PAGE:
#YEEInterview: GRAM Malmö

In today’s interview, we are bringing you the story of the first package-free grocery store of Sweden, GRAM MALMÖ. Meet Rowan, the founder of Gram. Her zero waste food shop started firstly as a life experiment, and then turned into a very successful sustainable business. Find your inspiration in our today´s story just as we did. 

Who is the founder of GRAM? Can you tell us a bit about yourself?

I’m Rowan Drury, originally from England but have lived in Sweden for nearly 12 years, I have a background in marketing and communications and had never worked in retail before opening Gram.

I should say, I started the store, but now I have two amazing colleagues without whom the shop would not still exist, they have helped drive it forward and develop over the last 1.5 years. Sometimes the one with the great idea to start something isn’t necessarily the one to take the idea to the next level, for that you need fresh input and new perspectives. 

How did you come up with the idea of GRAM? And how does it work?

I was always environmentally conscious but still, I was a typical consumer – buying a couple of new clothes a month, impulse buying things for the home, etc. Not thinking a whole lot about what consumerism meant for my personal impact on the environment. I then read an article on a woman in New York (Lauren Singer, blog Trash is for Tossers) who could fit two years’ worth of trash in a small glass jar. That was a light bulb moment for me. And from there I started to change my consumer habits in order to create less trash and spit less back out into the world.

So, it started as a kind of life experiment. To see what I could change so my trash and recycling bins didn’t fill up so fast. It worked in some areas of my life (swapping bottles of shampoo for bar soap, using fresh lemon juice to clean the kitchen, shopping second hand, etc.). But, when it came to food, I was constantly frustrated. As consumers, we have very little choice when it comes to shopping with minimal packaging. Supermarkets, where most of us shop, are full of plastic wrapped products, so it’s very hard to avoid. 

I heard about “zero waste” shops in Germany where everything is sold in bulk, and I went to visit one in Berlin (Original Unverpacket). From here, there was no turning back. Sweden was getting its first zero-waste food shop.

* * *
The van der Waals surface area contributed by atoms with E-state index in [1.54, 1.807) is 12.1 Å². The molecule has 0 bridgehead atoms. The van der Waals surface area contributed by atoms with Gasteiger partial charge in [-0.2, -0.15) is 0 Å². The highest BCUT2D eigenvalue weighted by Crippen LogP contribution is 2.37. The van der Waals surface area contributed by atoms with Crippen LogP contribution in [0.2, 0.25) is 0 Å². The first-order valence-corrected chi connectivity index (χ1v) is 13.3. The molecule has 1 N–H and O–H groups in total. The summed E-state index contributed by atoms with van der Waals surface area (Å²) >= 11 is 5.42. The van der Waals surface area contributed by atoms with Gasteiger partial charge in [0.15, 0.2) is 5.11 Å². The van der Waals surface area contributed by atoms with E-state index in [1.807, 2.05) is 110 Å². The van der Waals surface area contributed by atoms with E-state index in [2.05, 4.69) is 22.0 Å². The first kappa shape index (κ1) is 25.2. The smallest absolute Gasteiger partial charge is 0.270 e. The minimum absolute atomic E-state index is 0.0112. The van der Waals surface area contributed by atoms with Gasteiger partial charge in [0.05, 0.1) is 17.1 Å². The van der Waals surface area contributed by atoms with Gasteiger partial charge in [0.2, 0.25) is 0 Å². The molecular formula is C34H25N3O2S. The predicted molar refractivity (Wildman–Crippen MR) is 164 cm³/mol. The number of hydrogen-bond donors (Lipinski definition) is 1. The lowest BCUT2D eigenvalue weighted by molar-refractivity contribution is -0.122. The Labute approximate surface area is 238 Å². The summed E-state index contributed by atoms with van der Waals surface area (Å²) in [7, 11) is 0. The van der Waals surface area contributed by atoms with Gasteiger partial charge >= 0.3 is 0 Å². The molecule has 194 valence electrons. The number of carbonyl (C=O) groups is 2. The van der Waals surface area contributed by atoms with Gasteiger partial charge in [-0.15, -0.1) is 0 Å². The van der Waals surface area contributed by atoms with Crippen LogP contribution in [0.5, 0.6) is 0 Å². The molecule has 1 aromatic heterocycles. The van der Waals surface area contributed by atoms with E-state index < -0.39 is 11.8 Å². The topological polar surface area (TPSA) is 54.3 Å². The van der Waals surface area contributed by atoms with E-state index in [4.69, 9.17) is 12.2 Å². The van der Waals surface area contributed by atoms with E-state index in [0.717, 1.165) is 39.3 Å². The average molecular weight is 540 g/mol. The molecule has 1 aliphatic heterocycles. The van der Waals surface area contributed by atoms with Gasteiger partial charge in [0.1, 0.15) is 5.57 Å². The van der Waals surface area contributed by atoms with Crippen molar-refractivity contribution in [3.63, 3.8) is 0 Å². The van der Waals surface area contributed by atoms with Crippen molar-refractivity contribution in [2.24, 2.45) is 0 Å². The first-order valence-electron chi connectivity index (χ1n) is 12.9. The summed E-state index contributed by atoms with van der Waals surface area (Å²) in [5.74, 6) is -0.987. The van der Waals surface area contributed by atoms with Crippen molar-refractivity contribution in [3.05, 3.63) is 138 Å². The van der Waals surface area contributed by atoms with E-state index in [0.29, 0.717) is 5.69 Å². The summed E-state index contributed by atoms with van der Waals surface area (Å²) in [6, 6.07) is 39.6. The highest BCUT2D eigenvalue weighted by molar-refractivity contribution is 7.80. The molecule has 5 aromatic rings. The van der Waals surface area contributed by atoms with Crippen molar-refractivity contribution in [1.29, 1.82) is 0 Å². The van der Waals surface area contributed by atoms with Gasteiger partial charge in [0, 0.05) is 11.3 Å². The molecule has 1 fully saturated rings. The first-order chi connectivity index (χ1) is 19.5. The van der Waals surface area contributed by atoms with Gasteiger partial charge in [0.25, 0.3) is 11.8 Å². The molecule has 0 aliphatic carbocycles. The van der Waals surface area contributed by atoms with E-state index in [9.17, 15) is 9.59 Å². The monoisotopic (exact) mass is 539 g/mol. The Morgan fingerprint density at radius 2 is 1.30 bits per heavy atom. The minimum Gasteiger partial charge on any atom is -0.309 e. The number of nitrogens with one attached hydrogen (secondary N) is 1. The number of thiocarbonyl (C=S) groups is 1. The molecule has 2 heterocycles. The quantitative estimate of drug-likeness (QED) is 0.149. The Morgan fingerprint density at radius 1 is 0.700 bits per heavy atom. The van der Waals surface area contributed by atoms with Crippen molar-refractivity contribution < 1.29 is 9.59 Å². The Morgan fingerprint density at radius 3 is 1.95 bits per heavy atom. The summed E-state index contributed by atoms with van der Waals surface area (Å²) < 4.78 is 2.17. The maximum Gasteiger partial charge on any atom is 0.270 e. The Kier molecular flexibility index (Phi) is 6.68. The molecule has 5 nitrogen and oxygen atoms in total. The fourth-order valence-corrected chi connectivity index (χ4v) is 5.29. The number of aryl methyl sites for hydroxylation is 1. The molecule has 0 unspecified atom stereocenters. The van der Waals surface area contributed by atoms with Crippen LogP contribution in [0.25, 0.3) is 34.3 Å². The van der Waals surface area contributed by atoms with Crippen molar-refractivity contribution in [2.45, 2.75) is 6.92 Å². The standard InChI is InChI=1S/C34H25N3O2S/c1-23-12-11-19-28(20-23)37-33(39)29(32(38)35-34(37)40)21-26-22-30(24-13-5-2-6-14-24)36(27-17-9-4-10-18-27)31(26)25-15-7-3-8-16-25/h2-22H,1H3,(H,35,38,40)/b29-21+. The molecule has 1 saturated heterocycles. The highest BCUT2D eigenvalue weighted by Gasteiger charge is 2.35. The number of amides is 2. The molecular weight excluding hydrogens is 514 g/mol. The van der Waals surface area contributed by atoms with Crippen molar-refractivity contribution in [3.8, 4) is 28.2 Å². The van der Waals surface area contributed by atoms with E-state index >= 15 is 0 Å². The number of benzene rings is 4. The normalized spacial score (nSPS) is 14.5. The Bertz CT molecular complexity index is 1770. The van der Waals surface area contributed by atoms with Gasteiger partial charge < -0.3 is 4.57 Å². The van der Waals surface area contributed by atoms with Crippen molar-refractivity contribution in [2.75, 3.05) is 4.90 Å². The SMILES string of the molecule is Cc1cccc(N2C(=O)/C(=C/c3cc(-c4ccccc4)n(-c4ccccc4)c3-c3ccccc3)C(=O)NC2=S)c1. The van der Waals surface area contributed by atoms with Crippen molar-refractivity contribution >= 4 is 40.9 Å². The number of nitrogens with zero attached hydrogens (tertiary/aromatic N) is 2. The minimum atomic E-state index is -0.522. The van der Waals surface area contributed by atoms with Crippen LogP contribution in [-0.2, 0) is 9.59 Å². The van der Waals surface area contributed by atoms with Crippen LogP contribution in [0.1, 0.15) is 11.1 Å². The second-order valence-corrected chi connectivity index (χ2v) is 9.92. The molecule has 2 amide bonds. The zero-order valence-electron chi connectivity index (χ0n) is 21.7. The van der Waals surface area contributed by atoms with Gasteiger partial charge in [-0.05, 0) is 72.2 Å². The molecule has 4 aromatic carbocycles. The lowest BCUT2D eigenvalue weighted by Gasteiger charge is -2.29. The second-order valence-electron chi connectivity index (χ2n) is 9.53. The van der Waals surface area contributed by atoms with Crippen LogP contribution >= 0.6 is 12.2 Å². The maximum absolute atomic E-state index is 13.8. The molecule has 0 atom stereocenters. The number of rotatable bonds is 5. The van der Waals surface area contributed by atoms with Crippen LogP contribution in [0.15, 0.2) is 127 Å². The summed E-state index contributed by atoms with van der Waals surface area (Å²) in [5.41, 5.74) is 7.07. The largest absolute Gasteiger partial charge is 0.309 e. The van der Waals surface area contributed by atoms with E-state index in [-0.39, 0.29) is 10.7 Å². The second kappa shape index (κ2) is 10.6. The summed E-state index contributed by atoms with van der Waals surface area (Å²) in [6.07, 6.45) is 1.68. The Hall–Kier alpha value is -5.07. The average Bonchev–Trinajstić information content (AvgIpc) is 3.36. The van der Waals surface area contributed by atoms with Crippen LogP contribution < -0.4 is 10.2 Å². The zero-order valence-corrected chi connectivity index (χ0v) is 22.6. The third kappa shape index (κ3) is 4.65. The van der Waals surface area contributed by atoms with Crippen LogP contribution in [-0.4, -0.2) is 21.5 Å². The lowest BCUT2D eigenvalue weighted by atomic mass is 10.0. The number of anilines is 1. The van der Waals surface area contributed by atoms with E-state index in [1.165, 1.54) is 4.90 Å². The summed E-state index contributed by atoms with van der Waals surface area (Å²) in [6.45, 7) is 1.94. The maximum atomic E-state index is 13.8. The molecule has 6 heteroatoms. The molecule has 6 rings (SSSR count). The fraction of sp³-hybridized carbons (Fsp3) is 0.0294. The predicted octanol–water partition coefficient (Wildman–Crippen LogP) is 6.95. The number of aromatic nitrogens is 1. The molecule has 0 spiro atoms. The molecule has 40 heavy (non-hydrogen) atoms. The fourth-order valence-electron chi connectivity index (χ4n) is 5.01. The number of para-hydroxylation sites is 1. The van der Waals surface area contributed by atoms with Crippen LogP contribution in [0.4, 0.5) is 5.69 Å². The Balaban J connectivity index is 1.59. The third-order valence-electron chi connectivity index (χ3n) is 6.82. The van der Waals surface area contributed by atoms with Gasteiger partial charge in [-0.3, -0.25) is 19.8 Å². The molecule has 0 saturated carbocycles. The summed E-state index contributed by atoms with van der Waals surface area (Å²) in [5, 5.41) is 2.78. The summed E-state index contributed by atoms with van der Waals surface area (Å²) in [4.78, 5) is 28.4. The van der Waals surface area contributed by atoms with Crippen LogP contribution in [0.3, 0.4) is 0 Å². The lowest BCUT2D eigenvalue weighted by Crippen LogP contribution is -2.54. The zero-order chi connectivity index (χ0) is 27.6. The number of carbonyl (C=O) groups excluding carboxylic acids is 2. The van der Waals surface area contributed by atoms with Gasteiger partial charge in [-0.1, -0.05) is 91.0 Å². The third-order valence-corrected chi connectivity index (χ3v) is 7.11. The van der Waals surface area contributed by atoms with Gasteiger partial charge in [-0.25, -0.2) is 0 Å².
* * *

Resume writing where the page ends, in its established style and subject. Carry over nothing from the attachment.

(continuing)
When you come to visit the shop, if you bring your own containers with you, make sure they are clean and dry. Then follow these simple steps:

  1. Weigh: put your empty container on the scale with the lid on and write the weight on the container
  2. Fill: with whatever you like
  3. Pay: take to the till

Considering the role of Sweden as a pioneer country in tackling environmental issues and the general perception of an environmentally friendly Swedish society, I was surprised to know that GRAM was Sweden’s first package-free grocery store to open just recently! Which are, in your opinion, the reasons for the lack of such spaces in society?

Because Sweden has one of the best waste management systems in the world, and the government are very good at talking about it and encouraging people to sort, etc. That’s great of course, but I think it creates a sense that it doesn’t matter so much how much we consume/throw away because it will be “taken care of”. There is not (yet) enough emphasis on reducing and reusing over recycling. 

Some products, even if sold package-free, are more expensive than the ones purchased with a package. Considering this issue, how can people be engaged in free-package shopping if it is not the cheapest alternative?

Some are yes, but in general our prices are pretty comparable to other organic brands you can buy packaged in the supermarket. Some things are even cheaper, like herbs and spices. People tend to compare our prices to non-organic packaged goods, instead of to a like-for-like organic item. However, I get that prices are higher in general being that it is organic and that is a barrier. One way to approach it is to buy just the products from us that tend to be over packaged in plastic in conventional store. That way you don’t have to buy it all package-free but just a selection of most impactful products.